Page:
For lovers of good literary controversy, Salman Rushdie is the gift that keeps on giving.
A few months after the publication of Rushdie’s memoir “Joseph Anton,” the New York Review of Books (where they specialize in this sort of thing) published a takedown of Rushdie, written by the British novelist and journalist Zoe Heller.
Heller accuses Rushdie of being disingenuous when he says in his memoir that he had no idea his iconoclastic 1989 novel “The Satanic Verses” would set off such a violent and vicious controversy--more than 50 people were killed and the Iranian regime declared a fatwa against him. Rushdie told The Times in an interview this summer that he was “naïve” about what the reaction to “The Satanic Verses” would be.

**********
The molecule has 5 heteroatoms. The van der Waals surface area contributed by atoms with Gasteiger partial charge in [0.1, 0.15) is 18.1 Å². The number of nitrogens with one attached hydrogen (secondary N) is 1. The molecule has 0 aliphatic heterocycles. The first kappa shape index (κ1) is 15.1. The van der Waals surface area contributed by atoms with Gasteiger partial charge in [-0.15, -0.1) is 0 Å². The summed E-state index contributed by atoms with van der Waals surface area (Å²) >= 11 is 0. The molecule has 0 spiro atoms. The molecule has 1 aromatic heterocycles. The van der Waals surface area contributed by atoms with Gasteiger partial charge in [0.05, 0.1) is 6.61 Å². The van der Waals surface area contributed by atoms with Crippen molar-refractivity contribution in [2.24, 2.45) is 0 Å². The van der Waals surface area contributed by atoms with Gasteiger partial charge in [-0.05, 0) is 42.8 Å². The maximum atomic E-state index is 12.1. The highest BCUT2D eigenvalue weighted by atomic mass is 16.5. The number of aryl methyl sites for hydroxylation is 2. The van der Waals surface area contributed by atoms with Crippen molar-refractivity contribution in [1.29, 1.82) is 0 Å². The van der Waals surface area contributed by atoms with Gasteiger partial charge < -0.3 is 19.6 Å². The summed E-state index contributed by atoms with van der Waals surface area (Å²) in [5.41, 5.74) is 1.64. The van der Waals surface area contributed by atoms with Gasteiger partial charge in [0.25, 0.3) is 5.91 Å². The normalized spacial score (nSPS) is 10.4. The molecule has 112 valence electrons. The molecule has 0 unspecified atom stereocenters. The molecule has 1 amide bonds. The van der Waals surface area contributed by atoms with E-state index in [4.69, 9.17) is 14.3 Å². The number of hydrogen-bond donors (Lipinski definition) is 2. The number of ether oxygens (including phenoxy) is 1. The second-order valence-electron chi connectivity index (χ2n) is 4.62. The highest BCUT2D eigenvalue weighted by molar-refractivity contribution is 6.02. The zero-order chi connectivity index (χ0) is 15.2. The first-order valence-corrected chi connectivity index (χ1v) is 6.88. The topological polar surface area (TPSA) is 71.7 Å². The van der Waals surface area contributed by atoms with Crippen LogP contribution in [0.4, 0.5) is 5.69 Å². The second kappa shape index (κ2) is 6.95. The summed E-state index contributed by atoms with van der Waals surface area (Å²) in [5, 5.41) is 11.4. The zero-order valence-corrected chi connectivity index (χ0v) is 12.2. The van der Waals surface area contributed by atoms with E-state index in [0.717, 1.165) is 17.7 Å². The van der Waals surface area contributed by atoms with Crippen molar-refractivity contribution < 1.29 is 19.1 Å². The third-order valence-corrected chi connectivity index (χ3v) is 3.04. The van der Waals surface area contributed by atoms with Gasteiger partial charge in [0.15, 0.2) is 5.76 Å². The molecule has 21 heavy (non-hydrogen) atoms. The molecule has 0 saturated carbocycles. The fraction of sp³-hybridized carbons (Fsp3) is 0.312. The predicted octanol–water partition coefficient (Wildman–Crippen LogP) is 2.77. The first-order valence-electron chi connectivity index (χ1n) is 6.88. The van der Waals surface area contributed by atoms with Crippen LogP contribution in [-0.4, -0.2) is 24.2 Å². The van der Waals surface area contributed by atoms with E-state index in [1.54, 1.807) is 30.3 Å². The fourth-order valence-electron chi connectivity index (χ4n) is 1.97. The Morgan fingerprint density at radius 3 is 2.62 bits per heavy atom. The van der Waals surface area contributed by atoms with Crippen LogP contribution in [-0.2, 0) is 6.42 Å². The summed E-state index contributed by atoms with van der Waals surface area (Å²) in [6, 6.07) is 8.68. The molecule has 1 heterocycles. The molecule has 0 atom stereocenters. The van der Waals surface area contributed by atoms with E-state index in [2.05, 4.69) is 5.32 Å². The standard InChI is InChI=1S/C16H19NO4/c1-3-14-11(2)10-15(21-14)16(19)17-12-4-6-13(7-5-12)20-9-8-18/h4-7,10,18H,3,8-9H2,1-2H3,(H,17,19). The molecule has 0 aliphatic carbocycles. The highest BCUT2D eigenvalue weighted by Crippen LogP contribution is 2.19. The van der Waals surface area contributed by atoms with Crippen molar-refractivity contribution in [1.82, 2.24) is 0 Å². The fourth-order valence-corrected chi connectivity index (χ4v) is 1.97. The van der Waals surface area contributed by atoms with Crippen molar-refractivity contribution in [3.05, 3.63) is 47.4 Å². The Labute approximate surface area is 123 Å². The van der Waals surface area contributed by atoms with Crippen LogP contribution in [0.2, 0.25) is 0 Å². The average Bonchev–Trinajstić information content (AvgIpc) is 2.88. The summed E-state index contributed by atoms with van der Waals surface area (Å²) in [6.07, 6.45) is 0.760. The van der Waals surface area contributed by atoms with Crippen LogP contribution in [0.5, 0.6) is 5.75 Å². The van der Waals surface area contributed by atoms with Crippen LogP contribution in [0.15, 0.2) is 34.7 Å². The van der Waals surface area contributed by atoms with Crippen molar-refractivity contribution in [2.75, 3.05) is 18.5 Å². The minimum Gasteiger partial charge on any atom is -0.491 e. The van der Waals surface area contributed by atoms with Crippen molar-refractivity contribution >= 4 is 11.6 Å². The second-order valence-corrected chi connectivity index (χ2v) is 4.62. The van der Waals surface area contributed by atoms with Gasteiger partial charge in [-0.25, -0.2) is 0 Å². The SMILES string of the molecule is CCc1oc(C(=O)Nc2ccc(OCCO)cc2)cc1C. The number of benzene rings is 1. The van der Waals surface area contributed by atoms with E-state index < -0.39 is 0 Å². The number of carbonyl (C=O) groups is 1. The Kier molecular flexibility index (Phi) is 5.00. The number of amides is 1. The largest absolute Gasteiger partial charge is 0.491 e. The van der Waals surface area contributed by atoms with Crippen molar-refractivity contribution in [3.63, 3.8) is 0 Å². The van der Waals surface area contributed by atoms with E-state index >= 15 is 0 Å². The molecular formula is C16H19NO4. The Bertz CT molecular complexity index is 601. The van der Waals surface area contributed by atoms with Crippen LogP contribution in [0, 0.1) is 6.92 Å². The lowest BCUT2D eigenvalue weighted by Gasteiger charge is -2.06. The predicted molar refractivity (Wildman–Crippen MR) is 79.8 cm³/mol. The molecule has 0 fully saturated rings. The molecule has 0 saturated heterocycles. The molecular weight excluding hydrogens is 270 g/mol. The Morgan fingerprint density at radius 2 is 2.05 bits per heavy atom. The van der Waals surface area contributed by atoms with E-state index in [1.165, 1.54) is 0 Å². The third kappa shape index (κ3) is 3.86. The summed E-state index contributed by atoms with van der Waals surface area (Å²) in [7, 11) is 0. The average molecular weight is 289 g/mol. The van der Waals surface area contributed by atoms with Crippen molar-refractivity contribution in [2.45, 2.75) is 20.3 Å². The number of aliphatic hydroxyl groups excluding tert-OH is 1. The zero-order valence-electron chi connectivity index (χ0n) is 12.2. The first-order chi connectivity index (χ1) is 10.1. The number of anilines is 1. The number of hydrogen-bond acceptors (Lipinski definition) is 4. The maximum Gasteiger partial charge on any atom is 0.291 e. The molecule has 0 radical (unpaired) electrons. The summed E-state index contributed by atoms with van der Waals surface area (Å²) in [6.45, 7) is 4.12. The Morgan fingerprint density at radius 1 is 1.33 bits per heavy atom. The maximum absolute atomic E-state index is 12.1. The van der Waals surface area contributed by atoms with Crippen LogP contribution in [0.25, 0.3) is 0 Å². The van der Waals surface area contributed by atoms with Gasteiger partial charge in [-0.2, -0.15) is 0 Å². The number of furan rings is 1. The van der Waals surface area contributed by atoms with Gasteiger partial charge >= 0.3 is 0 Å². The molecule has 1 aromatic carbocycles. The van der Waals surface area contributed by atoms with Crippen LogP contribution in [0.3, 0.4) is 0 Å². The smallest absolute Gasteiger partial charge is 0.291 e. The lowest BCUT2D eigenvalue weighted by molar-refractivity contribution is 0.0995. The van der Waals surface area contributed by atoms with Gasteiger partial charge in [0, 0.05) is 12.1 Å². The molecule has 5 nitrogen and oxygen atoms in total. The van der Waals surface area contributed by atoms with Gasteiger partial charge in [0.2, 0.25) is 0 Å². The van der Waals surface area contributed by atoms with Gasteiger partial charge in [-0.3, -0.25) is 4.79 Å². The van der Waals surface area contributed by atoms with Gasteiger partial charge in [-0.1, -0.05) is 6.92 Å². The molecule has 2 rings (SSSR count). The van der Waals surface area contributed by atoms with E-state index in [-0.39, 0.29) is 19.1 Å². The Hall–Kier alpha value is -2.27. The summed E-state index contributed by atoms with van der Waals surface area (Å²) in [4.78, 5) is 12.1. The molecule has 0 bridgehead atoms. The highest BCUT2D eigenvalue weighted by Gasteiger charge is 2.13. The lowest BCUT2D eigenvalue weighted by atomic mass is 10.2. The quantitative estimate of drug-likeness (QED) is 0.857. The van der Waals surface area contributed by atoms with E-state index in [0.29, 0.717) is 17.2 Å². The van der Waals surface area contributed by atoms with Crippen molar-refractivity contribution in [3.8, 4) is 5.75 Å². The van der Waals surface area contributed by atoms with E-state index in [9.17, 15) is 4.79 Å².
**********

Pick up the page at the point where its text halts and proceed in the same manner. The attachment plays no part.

Baloney, says Heller. Rushdie had already been sued for libel by the prime minister of India for his second novel, “Midnight’s Children,” and his third had been banned in Pakistan. He always sought to deliberately provoke, she writes, and “was better qualified than most to appreciate literature’s capacity for eliciting hostile, nonliterary responses.”